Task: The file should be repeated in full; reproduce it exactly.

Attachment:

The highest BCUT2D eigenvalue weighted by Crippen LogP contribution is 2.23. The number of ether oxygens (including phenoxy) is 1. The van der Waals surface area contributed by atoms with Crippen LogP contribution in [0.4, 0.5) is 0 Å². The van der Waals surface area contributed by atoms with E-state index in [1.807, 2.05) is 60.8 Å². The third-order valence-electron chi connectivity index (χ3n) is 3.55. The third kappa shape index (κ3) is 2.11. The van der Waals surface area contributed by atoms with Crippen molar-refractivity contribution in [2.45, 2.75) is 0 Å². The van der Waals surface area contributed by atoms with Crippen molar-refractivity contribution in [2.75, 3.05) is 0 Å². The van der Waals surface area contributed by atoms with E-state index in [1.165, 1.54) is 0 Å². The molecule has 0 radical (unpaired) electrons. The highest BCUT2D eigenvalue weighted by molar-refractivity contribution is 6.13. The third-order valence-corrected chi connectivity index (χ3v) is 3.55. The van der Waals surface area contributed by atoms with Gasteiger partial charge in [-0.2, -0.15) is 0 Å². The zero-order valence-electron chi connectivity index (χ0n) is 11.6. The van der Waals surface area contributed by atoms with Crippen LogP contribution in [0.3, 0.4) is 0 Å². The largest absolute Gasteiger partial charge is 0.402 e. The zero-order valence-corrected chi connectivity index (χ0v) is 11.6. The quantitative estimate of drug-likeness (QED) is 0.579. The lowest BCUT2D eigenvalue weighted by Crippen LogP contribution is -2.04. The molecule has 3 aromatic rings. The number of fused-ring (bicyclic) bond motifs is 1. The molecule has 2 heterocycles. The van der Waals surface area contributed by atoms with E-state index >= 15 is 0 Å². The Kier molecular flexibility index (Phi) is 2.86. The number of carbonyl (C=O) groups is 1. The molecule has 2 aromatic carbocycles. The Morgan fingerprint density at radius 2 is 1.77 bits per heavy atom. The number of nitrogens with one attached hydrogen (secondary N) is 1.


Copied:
The highest BCUT2D eigenvalue weighted by Crippen LogP contribution is 2.23. The number of ether oxygens (including phenoxy) is 1. The van der Waals surface area contributed by atoms with Crippen LogP contribution in [0.4, 0.5) is 0 Å². The van der Waals surface area contributed by atoms with E-state index in [1.807, 2.05) is 60.8 Å². The third-order valence-electron chi connectivity index (χ3n) is 3.55. The third kappa shape index (κ3) is 2.11. The van der Waals surface area contributed by atoms with Crippen molar-refractivity contribution in [2.45, 2.75) is 0 Å². The van der Waals surface area contributed by atoms with Crippen molar-refractivity contribution in [2.75, 3.05) is 0 Å². The van der Waals surface area contributed by atoms with E-state index in [1.165, 1.54) is 0 Å². The molecule has 0 radical (unpaired) electrons. The highest BCUT2D eigenvalue weighted by molar-refractivity contribution is 6.13. The third-order valence-corrected chi connectivity index (χ3v) is 3.55. The van der Waals surface area contributed by atoms with Gasteiger partial charge in [-0.2, -0.15) is 0 Å². The zero-order valence-electron chi connectivity index (χ0n) is 11.6. The van der Waals surface area contributed by atoms with Crippen LogP contribution in [0.3, 0.4) is 0 Å². The largest absolute Gasteiger partial charge is 0.402 e. The zero-order valence-corrected chi connectivity index (χ0v) is 11.6. The quantitative estimate of drug-likeness (QED) is 0.579. The lowest BCUT2D eigenvalue weighted by Crippen LogP contribution is -2.04. The molecule has 3 aromatic rings. The number of fused-ring (bicyclic) bond motifs is 1. The molecule has 2 heterocycles. The van der Waals surface area contributed by atoms with E-state index >= 15 is 0 Å². The Kier molecular flexibility index (Phi) is 2.86. The number of carbonyl (C=O) groups is 1. The molecule has 2 aromatic carbocycles. The Morgan fingerprint density at radius 2 is 1.77 bits per heavy atom. The number of nitrogens with one attached hydrogen (secondary N) is 1.